Australia, 1886.

Eleanor Mitchell can’t move on after the death of her young son. She begins to question her sanity due to noises in the middle of the night of a child at play that only she can hear.

Has Eleanor lost her grip on reality or does she really hear the ghost of her dead son?

‘A beautiful story. Loved it!’ – Annie Seaton

* * * * *

Many thanks to fellow blogger and author, Priscilla Bettis, for her review on Amazon. It’s very much appreciated! xx

Main image courtesy of Pixabay

The Ghost at Willow Creek, The Story Behind the Story

Turning a Poem into a Short Story.

Some years ago, despite not being a big fan of poetry, I tried my hand at writing a few; even going so far as to get a couple of them published in a small publication. I even wrote a bush poem. This bush poem would ultimately go on to become my first published short story, The Ghost at Willow Creek.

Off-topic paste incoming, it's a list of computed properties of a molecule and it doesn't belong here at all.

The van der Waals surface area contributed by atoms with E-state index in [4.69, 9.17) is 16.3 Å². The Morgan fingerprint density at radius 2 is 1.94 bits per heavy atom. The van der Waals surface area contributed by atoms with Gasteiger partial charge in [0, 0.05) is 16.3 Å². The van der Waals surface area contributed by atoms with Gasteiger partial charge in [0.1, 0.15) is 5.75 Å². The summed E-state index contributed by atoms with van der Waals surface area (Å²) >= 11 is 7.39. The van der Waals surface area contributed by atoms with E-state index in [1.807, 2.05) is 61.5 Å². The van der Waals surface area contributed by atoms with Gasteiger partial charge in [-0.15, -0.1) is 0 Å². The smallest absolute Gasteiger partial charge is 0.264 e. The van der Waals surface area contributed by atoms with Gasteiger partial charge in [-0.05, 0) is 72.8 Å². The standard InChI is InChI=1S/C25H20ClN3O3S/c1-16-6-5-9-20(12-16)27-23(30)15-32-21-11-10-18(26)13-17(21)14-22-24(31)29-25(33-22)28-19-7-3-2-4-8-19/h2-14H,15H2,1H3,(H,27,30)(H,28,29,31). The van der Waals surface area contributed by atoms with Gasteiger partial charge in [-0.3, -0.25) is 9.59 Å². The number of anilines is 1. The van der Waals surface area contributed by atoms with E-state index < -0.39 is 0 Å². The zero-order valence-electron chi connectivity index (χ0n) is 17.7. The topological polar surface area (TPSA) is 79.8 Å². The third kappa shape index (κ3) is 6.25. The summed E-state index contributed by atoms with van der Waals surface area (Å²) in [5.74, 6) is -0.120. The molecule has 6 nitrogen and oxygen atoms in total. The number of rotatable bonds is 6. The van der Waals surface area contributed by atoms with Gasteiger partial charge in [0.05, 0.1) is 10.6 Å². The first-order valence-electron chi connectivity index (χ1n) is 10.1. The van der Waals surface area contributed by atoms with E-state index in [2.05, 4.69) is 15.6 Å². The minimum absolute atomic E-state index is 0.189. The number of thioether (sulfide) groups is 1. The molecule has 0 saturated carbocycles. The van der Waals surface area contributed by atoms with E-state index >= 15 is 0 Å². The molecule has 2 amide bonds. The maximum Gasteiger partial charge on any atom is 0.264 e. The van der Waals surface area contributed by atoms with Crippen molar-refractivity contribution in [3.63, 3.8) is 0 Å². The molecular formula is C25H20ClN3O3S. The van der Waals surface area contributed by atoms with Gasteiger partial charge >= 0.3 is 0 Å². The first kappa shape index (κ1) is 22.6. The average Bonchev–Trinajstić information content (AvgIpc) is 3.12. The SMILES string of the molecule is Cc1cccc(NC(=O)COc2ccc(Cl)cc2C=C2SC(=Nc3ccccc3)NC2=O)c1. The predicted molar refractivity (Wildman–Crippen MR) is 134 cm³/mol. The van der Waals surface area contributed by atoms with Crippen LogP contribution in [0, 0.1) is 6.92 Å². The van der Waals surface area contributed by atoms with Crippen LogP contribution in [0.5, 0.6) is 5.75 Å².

Some years ago, while visiting relations on their property, I encountered an old grave of a six-year-old boy. Apparently, he had drowned in a nearby creek during a flood. This child was no relation of ours, but my cousins had planned on doing up the grave and taking care of it. Straight away all sorts of questions came into my head. The writer within me thought of the many hardships encountered by our pioneering women and no sooner had I returned home, but I was jotting down ideas.

The loss of a child had attracted me, for having two children of my own (neither one of them easy births), I became empathetic to the parents of this unknown child, especially the mother. The history and the landscape drew me in, and as it would always seem, my fascination with death and the afterlife. I have always had an interest in graves and cemeteries, often finding inspiration amongst them.

Wednesday Addams at Red Riding Hood’s grave.